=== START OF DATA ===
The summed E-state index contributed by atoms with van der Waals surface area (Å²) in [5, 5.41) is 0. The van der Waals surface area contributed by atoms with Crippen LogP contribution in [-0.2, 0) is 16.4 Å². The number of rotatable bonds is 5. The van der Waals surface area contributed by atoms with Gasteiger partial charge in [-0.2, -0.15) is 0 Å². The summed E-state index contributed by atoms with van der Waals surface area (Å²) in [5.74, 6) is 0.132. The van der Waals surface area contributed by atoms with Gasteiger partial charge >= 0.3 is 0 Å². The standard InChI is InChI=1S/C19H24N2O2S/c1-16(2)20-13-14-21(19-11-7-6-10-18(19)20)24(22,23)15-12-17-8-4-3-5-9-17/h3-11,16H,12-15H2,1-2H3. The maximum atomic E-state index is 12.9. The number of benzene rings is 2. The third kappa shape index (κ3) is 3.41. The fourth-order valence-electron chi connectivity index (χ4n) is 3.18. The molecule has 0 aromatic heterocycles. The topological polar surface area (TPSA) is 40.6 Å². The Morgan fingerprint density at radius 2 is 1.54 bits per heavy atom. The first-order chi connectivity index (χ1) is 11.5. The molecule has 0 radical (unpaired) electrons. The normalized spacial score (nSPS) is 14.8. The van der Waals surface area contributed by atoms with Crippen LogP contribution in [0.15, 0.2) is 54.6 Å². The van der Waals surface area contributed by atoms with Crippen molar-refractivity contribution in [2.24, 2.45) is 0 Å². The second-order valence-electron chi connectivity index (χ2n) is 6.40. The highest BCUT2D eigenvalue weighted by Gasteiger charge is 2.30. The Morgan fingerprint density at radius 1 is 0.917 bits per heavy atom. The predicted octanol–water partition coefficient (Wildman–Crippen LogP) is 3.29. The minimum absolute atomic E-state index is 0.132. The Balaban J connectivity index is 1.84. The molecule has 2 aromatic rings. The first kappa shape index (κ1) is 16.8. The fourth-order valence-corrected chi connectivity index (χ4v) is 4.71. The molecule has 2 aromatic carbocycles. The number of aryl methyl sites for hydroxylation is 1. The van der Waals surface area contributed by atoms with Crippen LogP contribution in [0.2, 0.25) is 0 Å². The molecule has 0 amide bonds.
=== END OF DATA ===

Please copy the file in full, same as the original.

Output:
The summed E-state index contributed by atoms with van der Waals surface area (Å²) in [5, 5.41) is 0. The van der Waals surface area contributed by atoms with Crippen LogP contribution in [-0.2, 0) is 16.4 Å². The number of rotatable bonds is 5. The van der Waals surface area contributed by atoms with Gasteiger partial charge in [-0.2, -0.15) is 0 Å². The summed E-state index contributed by atoms with van der Waals surface area (Å²) in [5.74, 6) is 0.132. The van der Waals surface area contributed by atoms with Gasteiger partial charge >= 0.3 is 0 Å². The standard InChI is InChI=1S/C19H24N2O2S/c1-16(2)20-13-14-21(19-11-7-6-10-18(19)20)24(22,23)15-12-17-8-4-3-5-9-17/h3-11,16H,12-15H2,1-2H3. The maximum atomic E-state index is 12.9. The number of benzene rings is 2. The third kappa shape index (κ3) is 3.41. The fourth-order valence-electron chi connectivity index (χ4n) is 3.18. The molecule has 0 aromatic heterocycles. The topological polar surface area (TPSA) is 40.6 Å². The Morgan fingerprint density at radius 2 is 1.54 bits per heavy atom. The first-order chi connectivity index (χ1) is 11.5. The molecule has 0 radical (unpaired) electrons. The normalized spacial score (nSPS) is 14.8. The van der Waals surface area contributed by atoms with Crippen LogP contribution in [0.15, 0.2) is 54.6 Å². The van der Waals surface area contributed by atoms with Crippen molar-refractivity contribution in [2.24, 2.45) is 0 Å². The second-order valence-electron chi connectivity index (χ2n) is 6.40. The highest BCUT2D eigenvalue weighted by Gasteiger charge is 2.30. The Morgan fingerprint density at radius 1 is 0.917 bits per heavy atom. The predicted octanol–water partition coefficient (Wildman–Crippen LogP) is 3.29. The minimum absolute atomic E-state index is 0.132. The Balaban J connectivity index is 1.84. The molecule has 2 aromatic rings. The first kappa shape index (κ1) is 16.8. The fourth-order valence-corrected chi connectivity index (χ4v) is 4.71. The molecule has 2 aromatic carbocycles. The number of aryl methyl sites for hydroxylation is 1. The van der Waals surface area contributed by atoms with Crippen LogP contribution in [0.2, 0.25) is 0 Å². The molecule has 0 amide bonds.